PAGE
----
Capital One’s business information officers work with their business counterparts to decide which projects are funded, schedule delivery time lines and so on. Bailar and the BIOs get together every month to do a resource management review, at which time they check in on the status (including resourcing and performance updates) of bigger projects. Taken together, Bailar says, the review and prioritization processes for projects are meant to align with the business imperatives of the company.

The DIOs at Schering-Plough meet with business heads to develop and prioritize projects. Then Lemma and his senior IT management team do what he calls a smoothing process, deciding which projects are accelerated, which are pushed back. The goal is to arrive at the projects with the biggest business impact using the most efficient amount of resources.

However formal your prioritization and budget process may be, don’t forget to make sure the business has a real understanding of IT costs. “Transparency is critical,” says Mike Ashworth, CIO and managing director of J.P. Morgan Investment Bank. “Historically, at a lot of tech organizations the financials are very opaque; people couldn’t tell what was going on.” He says that by breaking out spending for existing operations and for investments in new initiatives, “people start to understand what the levers are for making decisions.”

Habit Number 5 Advertise your technology strategy.

Now that you have a good prioritization process, how about taking it for a stroll down Madison Avenue? In addition to letting the lines of business know what IT is up to, you can also spread it to the masses.

Mike Clifford, vice president and CIO for Whole Foods Market, publishes a strategic plan twice a year that takes a three-year look at the company’s business opportunities while matching its IS capabilities to those opportunities. His employees generate the content by doing “mind dumps” of what IT projects they believe are needed in the functional areas to which they’re assigned. Then they review those plans with their business counterparts, who act as the editors. Everything’s about sequencing, Clifford says. “The great idea in marketing may conflict with the great idea in purchasing, and we probably can’t afford to do them at the same time. It does generate some internal battles in which my staff is lobbying for their highest sequence item against other groups, so that makes it interesting.”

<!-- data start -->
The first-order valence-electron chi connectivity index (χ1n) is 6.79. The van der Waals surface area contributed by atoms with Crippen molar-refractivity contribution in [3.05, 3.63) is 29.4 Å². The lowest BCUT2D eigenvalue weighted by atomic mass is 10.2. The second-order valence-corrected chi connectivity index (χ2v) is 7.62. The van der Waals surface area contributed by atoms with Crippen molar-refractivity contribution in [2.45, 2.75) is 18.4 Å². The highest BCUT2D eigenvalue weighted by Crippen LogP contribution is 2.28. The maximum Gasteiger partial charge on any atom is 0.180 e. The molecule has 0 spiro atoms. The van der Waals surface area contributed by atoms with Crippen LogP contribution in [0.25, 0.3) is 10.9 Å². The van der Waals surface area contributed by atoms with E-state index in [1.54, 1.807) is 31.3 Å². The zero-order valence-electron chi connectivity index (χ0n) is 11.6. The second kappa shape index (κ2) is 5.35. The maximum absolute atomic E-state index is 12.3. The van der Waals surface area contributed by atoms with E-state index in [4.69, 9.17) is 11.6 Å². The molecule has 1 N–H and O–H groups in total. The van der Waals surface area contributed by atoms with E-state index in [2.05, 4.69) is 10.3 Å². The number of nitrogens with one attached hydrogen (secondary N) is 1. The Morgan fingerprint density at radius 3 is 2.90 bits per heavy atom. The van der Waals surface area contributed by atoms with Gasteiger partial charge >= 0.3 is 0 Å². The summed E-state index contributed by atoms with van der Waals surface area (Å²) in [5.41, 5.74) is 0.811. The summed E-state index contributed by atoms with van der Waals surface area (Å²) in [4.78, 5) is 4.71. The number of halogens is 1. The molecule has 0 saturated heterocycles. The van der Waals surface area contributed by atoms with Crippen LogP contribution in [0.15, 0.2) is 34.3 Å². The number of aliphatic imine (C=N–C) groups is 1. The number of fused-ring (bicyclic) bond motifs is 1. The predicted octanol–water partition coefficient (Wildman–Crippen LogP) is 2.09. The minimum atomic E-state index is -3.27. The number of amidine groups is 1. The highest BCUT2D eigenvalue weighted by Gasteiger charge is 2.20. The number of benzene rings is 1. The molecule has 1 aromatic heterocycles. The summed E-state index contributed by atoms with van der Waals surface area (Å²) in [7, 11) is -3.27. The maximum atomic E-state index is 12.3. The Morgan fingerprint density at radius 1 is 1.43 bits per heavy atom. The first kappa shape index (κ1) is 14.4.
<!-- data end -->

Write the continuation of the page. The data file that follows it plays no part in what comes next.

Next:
Clifford’s team then puts the information into a magazine format. “We write it in a chatty way, using great boxes that we sprinkle throughout the document,” he says.

The IS group at J.P. Morgan publishes handbooks that Ashworth calls architectural road maps. Each sub-business—about 10 in the investment bank—publishes one. They’re created in conjunction with the operations and business groups in each unit. “They’re living, breathing checkpoints,” he says. “They tell people where we are today and where we’re going in terms of application architecture in six-month chunks.” He adds that his group tries to ensure projects don’t run beyond six months without delivering payback.

Opportunities appear when you put all these business product and process pieces in one place, Ashworth says. “You see interesting issues between geographies—for example, the securities business in Europe might be more efficient than in North America—and if there’s technology differences, we can do something. We also map the operation costs. That helps us understand what we should go after,” he says.

Habit Number 6 Make IT user-friendly. For everyone.

This tactic may not explode with the force of strong relations with senior management, but it certainly qualifies as an effective weapon. DDS’s Schafle refers to it as “technical alignment”—making it easier for business customers to use IT tools.

Schafle cites Web-based reporting as an example. In the past, the tools used to extract data to create reports, such as OLAP-type spreadsheets, were controlled by IS. Schafle made it easier for his customers by developing, a tool that allows them to extract data from a repository and build their own reports in the manner that suits them. “It’s their data,” he says. “Our job is to protect it. That tends to align you…. It builds rapport with customer service reps, call center reps and account managers. [They won’t have to] fear coming to IS to get information.” The tool is now available to external clients.

“Selfishly it benefits IS as well,” he adds. “If someone is adept at using an OLAP tool, why should I restrict them from using that kind of capability?” That kind of thinking goes a long way toward peace on earth and goodwill toward IS.

Nobody said being a CIO was easy, especially when attempting to gratify insatiable users with smaller and smaller slices of the IT pie. But by continually renewing and refreshing your relationships with the business side of the house, you can ensure that nobody goes hungry—or if they do, at least they understand why.